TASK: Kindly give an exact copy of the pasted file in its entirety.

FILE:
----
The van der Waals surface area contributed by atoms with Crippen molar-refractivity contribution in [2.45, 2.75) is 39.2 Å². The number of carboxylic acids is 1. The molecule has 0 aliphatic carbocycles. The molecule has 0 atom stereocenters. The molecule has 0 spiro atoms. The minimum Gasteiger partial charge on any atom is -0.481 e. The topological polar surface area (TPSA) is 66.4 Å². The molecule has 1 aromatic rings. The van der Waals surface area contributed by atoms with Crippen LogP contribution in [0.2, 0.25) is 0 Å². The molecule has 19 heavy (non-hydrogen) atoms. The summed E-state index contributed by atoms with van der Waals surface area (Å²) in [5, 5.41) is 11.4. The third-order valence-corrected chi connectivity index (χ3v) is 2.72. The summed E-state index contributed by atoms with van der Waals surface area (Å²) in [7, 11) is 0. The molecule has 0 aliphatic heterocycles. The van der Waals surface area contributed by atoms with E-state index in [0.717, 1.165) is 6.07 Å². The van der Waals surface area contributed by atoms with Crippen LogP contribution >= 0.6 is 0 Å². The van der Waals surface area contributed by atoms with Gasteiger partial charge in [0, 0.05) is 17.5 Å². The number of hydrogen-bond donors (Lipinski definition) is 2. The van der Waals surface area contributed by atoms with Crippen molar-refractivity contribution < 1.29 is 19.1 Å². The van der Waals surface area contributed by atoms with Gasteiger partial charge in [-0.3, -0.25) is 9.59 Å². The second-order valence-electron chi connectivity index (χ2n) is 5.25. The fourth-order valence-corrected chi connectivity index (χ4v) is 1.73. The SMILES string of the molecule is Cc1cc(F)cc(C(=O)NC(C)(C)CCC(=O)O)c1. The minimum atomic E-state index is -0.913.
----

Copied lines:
The van der Waals surface area contributed by atoms with Crippen molar-refractivity contribution in [2.45, 2.75) is 39.2 Å². The number of carboxylic acids is 1. The molecule has 0 aliphatic carbocycles. The molecule has 0 atom stereocenters. The molecule has 0 spiro atoms. The minimum Gasteiger partial charge on any atom is -0.481 e. The topological polar surface area (TPSA) is 66.4 Å². The molecule has 1 aromatic rings. The van der Waals surface area contributed by atoms with Crippen LogP contribution in [0.2, 0.25) is 0 Å². The molecule has 19 heavy (non-hydrogen) atoms. The summed E-state index contributed by atoms with van der Waals surface area (Å²) in [5, 5.41) is 11.4. The third-order valence-corrected chi connectivity index (χ3v) is 2.72. The summed E-state index contributed by atoms with van der Waals surface area (Å²) in [7, 11) is 0. The molecule has 0 aliphatic heterocycles. The van der Waals surface area contributed by atoms with E-state index in [0.717, 1.165) is 6.07 Å². The van der Waals surface area contributed by atoms with Crippen LogP contribution >= 0.6 is 0 Å². The van der Waals surface area contributed by atoms with Gasteiger partial charge in [0, 0.05) is 17.5 Å². The number of hydrogen-bond donors (Lipinski definition) is 2. The van der Waals surface area contributed by atoms with Crippen molar-refractivity contribution < 1.29 is 19.1 Å². The van der Waals surface area contributed by atoms with Gasteiger partial charge in [-0.3, -0.25) is 9.59 Å². The second-order valence-electron chi connectivity index (χ2n) is 5.25. The fourth-order valence-corrected chi connectivity index (χ4v) is 1.73. The SMILES string of the molecule is Cc1cc(F)cc(C(=O)NC(C)(C)CCC(=O)O)c1. The minimum atomic E-state index is -0.913.